BPO at Kleinhans? Check.  Audience leaping to its feet for a standing ovation? Another check.  What did you miss?  Find out today at 2:30 p.m.

THE BASICS:  Sara Davis Buechner plays Saint-Saens’ (say “san-saws”) Piano Concerto No. 2 in the first half while Mahler’s Symphony Number 4 fills the second half of the program at Kleinhans Music Hall.  Concert repeats this Sunday, October 10, at 2:30.  Kleinhans Music Hall is located at “3 Symphony Circle” Buffalo, 14201 where Porter Avenue, Richmond Avenue, North Street and Wadsworth meet at a traffic circle. Visit or call 716-885-5000.  Ask about special season ticket deals for students.

Runtime: 2 hours with one 15-minute intermission

As pianist David Buechner, this weekend’s featured soloist was a bronze medalist at the Tchaikovsky Competition (the Mount Everest of piano competitions) and performed far and wide.  Then, after transitioning to Sara Davis Buechner, booking agents wouldn’t take her calls.  That’s all well-documented in many interviews and speaking engagements with Ms. Buechner, who describes herself as “a proud transgender woman.”

In these more enlightened times of embracing LGBTQ artists, it’s still a hard truth that, to quote a 2013 NPR piece,  “progress on LGBT issues, at least in the American classical music community, still stops at the LGB part of that equation….”

Get ready to be blown away.

So while she’s been in Buffalo before (most recently performing Beethoven’s 3rd piano concerto in 2018) and also at Chautauqua, if you’ve never seen her play the piano (or heard her on our local station WNED Classical) then get ready to be blown away.  What do I mean by that?  The 19th century composer Camille Saint-Saens is best known for his “Carnival of the Animals,” a work featuring two pianos, and you’ll swear if you go to the encore presentation of the concert this afternoon that you’re hearing those two pianos. No, just one, but what a pianist.  Delicate filigrees here, pounding chords there.

When the dynamic French Canadian pianist Alain Lefèvre visited Buffalo on two separate occasions, the piano began to move, literally, down-stage.  Technicians have since figured out how to prevent that, and that’s a good thing, because I thought, if that’s ever going to happen again, it’s now.  And talking about “move” or, as classical musicians would say it “con moto,” my last review noted that conductor Falletta took Beethoven’s 5th at the new standard ultra-fast tempo.  Well, as fast as Falletta conducts, Buechner was giving the orchestra a run for its money!

One last word on the Saint-Saens.  If you’re not familiar with his five piano concertos, but you do know Chopin and Rachmaninoff, then think maybe of Chopin in the right hand and Rachmaninoff in the left.  Or think of the words to the Tennessee Ernie Ford song “Sixteen Tons” – “I’ve got one fist of iron, the other of steel, if the right don’t getcha, then the left one will.”

After 18 months, the world has slowly been waking up, and the BPO is back at Kleinhans.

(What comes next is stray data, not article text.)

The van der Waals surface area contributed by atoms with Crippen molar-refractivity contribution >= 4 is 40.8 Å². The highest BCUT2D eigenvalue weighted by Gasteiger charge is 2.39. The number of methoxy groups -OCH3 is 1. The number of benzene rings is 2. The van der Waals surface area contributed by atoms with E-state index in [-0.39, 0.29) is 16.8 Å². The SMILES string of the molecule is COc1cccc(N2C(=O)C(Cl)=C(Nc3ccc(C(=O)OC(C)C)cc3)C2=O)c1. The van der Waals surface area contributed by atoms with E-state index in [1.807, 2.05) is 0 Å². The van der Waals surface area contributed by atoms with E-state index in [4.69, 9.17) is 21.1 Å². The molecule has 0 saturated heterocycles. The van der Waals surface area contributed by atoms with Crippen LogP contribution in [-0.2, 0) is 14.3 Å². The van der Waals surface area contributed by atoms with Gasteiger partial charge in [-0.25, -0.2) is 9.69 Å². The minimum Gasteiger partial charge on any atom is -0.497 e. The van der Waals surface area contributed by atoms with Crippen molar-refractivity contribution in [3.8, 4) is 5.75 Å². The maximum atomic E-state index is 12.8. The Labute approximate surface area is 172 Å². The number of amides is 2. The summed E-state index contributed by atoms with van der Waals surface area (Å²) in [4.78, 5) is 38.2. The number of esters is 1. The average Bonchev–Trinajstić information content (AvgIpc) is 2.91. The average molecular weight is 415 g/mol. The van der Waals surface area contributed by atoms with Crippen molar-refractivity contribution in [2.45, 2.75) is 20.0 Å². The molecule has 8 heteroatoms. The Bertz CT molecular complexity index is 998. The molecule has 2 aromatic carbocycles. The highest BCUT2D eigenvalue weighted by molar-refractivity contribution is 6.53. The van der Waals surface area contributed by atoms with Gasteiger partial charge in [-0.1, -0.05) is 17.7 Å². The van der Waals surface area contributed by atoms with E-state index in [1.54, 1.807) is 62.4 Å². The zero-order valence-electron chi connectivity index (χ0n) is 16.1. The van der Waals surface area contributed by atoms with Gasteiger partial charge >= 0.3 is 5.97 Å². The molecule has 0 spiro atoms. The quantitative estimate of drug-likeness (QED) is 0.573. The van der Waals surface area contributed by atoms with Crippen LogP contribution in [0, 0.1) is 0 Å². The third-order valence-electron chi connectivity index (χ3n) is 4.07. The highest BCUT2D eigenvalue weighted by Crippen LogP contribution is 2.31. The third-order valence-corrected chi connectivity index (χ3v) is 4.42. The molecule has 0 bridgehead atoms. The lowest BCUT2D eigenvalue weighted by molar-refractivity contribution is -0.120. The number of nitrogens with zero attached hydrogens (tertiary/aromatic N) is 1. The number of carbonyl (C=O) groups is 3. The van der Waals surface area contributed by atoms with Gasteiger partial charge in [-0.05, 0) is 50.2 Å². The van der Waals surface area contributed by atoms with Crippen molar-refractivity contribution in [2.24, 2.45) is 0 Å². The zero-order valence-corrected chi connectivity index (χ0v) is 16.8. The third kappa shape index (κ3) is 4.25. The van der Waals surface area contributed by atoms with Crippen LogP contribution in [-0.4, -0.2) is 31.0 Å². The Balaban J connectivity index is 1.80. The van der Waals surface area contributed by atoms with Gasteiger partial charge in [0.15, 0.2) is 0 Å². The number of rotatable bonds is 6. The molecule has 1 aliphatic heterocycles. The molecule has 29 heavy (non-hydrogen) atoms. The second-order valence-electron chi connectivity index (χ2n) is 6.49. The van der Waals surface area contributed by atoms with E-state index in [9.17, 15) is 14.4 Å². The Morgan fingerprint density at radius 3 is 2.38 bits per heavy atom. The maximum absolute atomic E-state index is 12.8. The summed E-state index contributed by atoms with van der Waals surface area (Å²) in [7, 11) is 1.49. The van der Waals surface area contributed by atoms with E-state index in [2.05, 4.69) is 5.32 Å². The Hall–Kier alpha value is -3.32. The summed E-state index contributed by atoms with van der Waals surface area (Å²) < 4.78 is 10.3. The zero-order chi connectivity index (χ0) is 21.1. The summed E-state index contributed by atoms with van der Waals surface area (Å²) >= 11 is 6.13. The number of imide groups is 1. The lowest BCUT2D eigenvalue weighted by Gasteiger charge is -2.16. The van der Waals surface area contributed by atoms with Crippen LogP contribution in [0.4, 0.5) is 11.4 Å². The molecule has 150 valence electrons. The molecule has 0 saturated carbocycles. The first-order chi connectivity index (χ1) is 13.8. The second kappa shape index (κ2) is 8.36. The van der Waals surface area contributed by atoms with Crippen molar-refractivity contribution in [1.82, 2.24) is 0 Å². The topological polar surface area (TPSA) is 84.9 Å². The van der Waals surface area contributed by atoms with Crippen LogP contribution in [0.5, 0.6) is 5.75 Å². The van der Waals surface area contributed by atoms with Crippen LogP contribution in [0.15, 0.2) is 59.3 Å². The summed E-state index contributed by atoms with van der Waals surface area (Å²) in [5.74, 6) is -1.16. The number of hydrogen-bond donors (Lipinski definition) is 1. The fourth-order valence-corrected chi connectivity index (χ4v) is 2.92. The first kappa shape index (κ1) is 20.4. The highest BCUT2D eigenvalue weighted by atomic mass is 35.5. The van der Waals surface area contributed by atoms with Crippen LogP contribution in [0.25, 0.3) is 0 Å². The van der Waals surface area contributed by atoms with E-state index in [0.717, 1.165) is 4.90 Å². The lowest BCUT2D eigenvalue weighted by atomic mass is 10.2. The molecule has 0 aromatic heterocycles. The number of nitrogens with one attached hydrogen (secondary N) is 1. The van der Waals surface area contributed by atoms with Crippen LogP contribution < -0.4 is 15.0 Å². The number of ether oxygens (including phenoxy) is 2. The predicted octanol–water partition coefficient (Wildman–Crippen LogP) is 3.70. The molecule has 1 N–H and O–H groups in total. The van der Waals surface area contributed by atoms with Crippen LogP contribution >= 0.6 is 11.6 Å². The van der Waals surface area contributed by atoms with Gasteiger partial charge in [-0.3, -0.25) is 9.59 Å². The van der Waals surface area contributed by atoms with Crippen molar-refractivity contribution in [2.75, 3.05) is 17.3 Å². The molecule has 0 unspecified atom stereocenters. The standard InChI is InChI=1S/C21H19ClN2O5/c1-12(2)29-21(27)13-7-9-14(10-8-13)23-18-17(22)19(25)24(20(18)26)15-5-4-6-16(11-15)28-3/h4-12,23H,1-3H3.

So after 18 months, the world has slowly been waking up, and the BPO is back at Kleinhans (by the way, you need your Vax card and you have to wear your mask for the entire performance) but what I had missed is the spontaneous leap to the feet audience reaction.  Well, now I can check that off my “to do” list for 2021.  Following the Saint-Saens, the encore, perhaps in honor of Hispanic Heritage Month (see more on that below), was a piece called “Catalana” by Spanish composer Federico Longas.

JoAnn Falletta is particularly adept at any early 20th century music.

JoAnn Falletta, a student of Leonard Bernstein, who is credited with starting the modern audience love of composer Gustav Mahler, has always been deeply involved in his music.  She’s particularly adept at any early 20th century music, whether it’s Maurice Ravel or Richard Strauss, Marcel Tyberg or Florent Schmitt, but her love of Mahler is deep and, once again, it showed.  How deep?  Usually she conducts entire hour-long Mahler symphonies from memory, without a score, so I was a little surprised to see the score on her podium, until I remembered that, in the fourth and final movement, there is a soprano soloist.  She once told me that her self-imposed rule is, if there’s a soloist, she always has the score in front of her, “just in case.”

The soloist, guest artist soprano Maeve Hoglund, blended perfectly with the orchestra, singing the child’s vision of heaven.  Her voice is round and soft and in fact she has sung the role of “Gretel” in the Humperdinck opera “Hansel und Gretel” so she was an inspired choice.

Kleinhans Music Hall has legendary acoustics.  Pianist Van Cliburn told me it’s because of all the wood.  Well, whatever the reason, Falletta used that to the utmost because Mahler loved to use all the different instruments of the orchestra in exciting combinations.  When you attend this afternoon, there is no sound system in the world that can deliver that intimate and at the same time infinite sound-scape.

UP NEXT:  A free classical concert called Celebración de la Guitarra featuring Hispanic composers and performers and lots of guitar music, Tuesday October 12, at 7:00 p.m.  (Yes it’s free, but bring your proof of vaccination and wear a mask).  Then, wrapping up Hispanic Heritage Month, it’s a BPO Pops concert “Tango Caliente” on October 16 and the next BPO Classics concert features the BPO concertmaster, violinist Nikki Chooi, playing Brahms on a Saturday-Sunday series, October 23-24.

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